[chirp_users] Why Isn't Chirp In The Main Repository Of LinuxDistros?

Greg Troxel gdt at lexort.com
Thu Oct 8 18:00:14 PDT 2020


"Glenn K0LNY" <glennervin at cableone.net> writes:

> Finally, someone who understood my question.
> So the answer might be that the inability to keep up with dependencies would keep it from the distro's main repository?
> This is sort of what I was guessing, but wanted to make sure.

As a meta point, and coming from someone who works on packaging, you are
more or less asking the question in the wrong forum.

chirp publishes releases (well, they are sort of labeled snapshots, and
don't have normal version numbers, but it amounts to the same thing).

Packaging systems, which includes things other than Linux, as well as
what the GNU/Linux world calls distributions, then either do or don't
include any particular release, and do or don't keep it up to date.

There is a tendency these days for people to ask of an upstream
(e.g. chirp) why their favorite Distribution X doesn't have the package,
or why it's out of date.  (There is an underlying notion that packages
like chirp have a responsibility to ensure that Distribution X, for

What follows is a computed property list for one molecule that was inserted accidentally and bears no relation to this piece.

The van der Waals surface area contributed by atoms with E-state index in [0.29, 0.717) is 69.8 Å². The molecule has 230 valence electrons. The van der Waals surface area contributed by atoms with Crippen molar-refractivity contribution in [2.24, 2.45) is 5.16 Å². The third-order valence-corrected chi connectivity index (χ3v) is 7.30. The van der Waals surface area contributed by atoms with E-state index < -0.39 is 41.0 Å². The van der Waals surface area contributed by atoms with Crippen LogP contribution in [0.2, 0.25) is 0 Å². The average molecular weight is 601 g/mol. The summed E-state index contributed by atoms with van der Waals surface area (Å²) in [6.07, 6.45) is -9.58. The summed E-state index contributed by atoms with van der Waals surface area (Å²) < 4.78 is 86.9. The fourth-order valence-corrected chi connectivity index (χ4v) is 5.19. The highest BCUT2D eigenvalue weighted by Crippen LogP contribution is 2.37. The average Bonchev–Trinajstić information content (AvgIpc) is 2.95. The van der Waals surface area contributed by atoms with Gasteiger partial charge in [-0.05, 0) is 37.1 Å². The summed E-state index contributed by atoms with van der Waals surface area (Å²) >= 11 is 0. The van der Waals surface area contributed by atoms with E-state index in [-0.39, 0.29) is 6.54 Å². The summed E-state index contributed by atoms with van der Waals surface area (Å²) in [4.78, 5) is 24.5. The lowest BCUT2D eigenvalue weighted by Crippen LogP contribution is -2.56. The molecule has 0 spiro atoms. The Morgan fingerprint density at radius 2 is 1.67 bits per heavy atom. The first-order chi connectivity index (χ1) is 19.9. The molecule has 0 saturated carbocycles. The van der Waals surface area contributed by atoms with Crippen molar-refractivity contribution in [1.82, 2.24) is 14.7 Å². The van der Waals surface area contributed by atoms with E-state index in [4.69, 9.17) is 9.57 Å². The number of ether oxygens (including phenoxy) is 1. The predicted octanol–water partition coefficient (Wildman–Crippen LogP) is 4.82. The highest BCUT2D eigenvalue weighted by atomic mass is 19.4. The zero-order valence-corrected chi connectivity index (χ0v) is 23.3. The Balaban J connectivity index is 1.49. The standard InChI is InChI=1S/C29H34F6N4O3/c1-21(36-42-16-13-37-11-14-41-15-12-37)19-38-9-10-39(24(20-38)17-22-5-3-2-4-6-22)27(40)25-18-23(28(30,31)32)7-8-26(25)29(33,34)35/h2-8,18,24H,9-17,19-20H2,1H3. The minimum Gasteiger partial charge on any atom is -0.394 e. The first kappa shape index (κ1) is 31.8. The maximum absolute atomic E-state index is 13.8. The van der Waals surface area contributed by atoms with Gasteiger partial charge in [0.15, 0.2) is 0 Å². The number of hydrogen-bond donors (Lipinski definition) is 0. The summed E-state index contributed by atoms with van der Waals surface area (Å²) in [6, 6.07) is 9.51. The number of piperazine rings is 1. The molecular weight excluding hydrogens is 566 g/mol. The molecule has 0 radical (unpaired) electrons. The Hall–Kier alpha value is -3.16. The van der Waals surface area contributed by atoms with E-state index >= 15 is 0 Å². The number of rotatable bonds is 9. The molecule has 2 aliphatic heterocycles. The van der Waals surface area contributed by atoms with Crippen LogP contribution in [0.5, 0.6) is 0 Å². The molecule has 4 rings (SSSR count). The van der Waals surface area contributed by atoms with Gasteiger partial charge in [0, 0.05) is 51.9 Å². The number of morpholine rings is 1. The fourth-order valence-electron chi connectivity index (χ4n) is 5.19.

about a hundred values of X, have packaged chirp.)  The answer is that
these decsions are made by Distribution X people, not the maintainers of
chirp.

This question -- why is chirp not in Distribution X -- should therefore
be put to the Distribution X people, not to the chirp maintainers.


All that said, there is a large-scale issue these days with python 2,
and other EOL software, where things that depend on it get kicked out of
distributions.  So when asking various Xs about why not chirp, you might
well get the answer that it depends on things that are EOL and have been
kicked out.

A packaging system has to balance something like python 2.7 being
technically EOL (no more security fixes, since roughly April) and being
so old and unmaintained that no sane user would use it.  The real
question is if dropping it from the distribution is truly a benefit to
users.  This is an issue where reasonable people differ, but I have seen
some that want to remove it the day it comes out of support to force
people not to use it (because stopping using it is good for the users,
even if disruptive).  I have seen some that call their distributions
"LTS" and keep old software for a vastly long time beyond the last
upstream maintenance -- and then demand that new releases build with
their old versions.

The right approach is probably someplace in the middle, with python 2.7
being removed in late 2021 or maybe 2022, by which time probably only
packages that are truly unmaintained will still be using it.

73 de n1dam
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